Robbie Hannam on the Peter Didham-trained Red Rufus. Photo: Trish Dunell
It’s fair to say Palmerston North rider Robbie Hannam is a glass half full guy.
The effervescent jockey has been back at work over the past couple of weeks after New Zealand’s month-long lockdown period due to Covid-19.
The 53-year-old kept fit throughout the month off and like many was eager to get back to work as soon as he could.
“The body has been good,” Hannam said. “I live beside the river and there are walkways and I have kept pretty active.
“We’ve been back at trackwork just under two weeks and I have been riding a bit of work for Peter Didham, who is my brother-in-law. He’s got a few in work.
“I know it was four or five weeks of not doing a lot, but it was just like riding a bike. It felt so good to be back on a horse.”
A multiple Group One-winning rider, Hannam is looking forward to getting back trial and raceday riding as he does not earn an income from riding work.
“I don’t get paid for riding trackwork,” Hannam said. “I ride trackwork to get raceday rides. The jumpouts and trials will bring the horses forward a lot.”
For the month of July, the Central Districts has been allocated five race meetings, with two clashing with northern meeetings meaning local jockeys are more likely to be sought after.
Hannam was pleased with the prizemoney announcements of $15,000 across the board and paying back to 14th for the month of July, but he is wary of the competition for rides.
“Everyone will get a little bit of a payday and it is probably a little bit more than people thought we were going to get,” he said.
“What will be interesting is we are going to have one day a week racing in the Central Districts.
“It is hard to tell how big the fields will be and how many rides you can get.
“We’re going to have one day a week for the first month, but what happens if we get suspended?
“Previously with the days missed we counted the South Island and Northern meetings if you rode in those areas and being suspended for five meetings was probably one week.
“If you get a five-meeting suspension, that is a month of racing you’re missing out on.”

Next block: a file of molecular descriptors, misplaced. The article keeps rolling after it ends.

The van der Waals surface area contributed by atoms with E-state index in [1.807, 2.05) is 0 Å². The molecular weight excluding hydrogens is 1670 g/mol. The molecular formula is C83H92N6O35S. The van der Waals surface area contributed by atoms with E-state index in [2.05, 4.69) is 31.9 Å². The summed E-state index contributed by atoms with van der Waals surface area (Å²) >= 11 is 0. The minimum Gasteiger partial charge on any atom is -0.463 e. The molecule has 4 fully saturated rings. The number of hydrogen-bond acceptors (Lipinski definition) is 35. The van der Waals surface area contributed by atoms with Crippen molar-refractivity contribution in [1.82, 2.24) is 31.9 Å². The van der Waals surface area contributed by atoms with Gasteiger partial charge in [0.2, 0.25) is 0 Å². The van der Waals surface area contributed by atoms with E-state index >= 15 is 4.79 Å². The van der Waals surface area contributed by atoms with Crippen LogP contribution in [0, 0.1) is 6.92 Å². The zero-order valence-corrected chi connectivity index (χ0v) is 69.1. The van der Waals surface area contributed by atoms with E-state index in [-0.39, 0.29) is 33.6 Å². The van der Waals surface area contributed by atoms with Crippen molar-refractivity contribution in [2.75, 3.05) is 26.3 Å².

With leading Central Districts trainer Lisa Latta down on numbers at present, Hannam is riding for Didham and said he enjoys helping out other smaller trainers.
“Because Peter manages Wellfield Lodge for Bill Gleeson, he has an 800m track out at Wellfield and his horses have the base fitness to return to full work straight away.
“Being the biggest trainer in the CD, I am looking forward to going back to Lisa Latta’s because the bulk of my rides come out of Lisa’s stable.
“But It is a good chance to work with some of the nice young horses Peter Didham has got coming through the system.
“He has only been training for a year or so and if you look at his results, they are pretty good.
“To have a couple of runners in the New Zealand Derby (Gr.1, 2400m) in your first year of training and being based in the Central Districts is a good effort.”
While lockdown was a great chance for Hannam to spend more time with his family, the well-liked rider said he missed the buzz of riding winners.
“Every day was like a Sunday but my daughter who is a teacher in Hamilton was home with her partner, and my son, who returned from the UK earlier in the year, so there were five of us here. It was so good.
“But I did miss the racing. It’s the thrill of what you really enjoy doing.
“Riding a horse on raceday is amazing and it doesn’t matter if it’s winning a maiden race or a Group race, it’s a great thrill.”
Despite being a veteran of the jockeys’ room, Hannam is not looking to hang up the saddle any time soon.
“I’m really lucky that I am pretty fit and healthy. I’ve got my wits about me and it’s a passion. It’s not a chore.
“I’ve always said to those closest to me, if they think I am not riding up to the mark, let me know and I will give up. But when you’re passionate and you enjoy what you’re doing, why stop.”
Hannam has re-established himself after an injury-interrupted stint riding in India in the 2017-18 season, where he spent eight months on the sidelines care of a broken ankle.
“I am pretty happy with my season,” he said. “My stake money was good and I won quite a few Saturday races and was 24th on the jockeys’ premiership when racing stopped.”
Hannam believes racing in New Zealand will take a while to get through the Covid-19 setback but some positives will come from the crisis.
“I think it will take a wee time. It will come back but time will be its best healer before it gets back to what it was.
“It has taken the virus to give us the platform for change and to improve things.”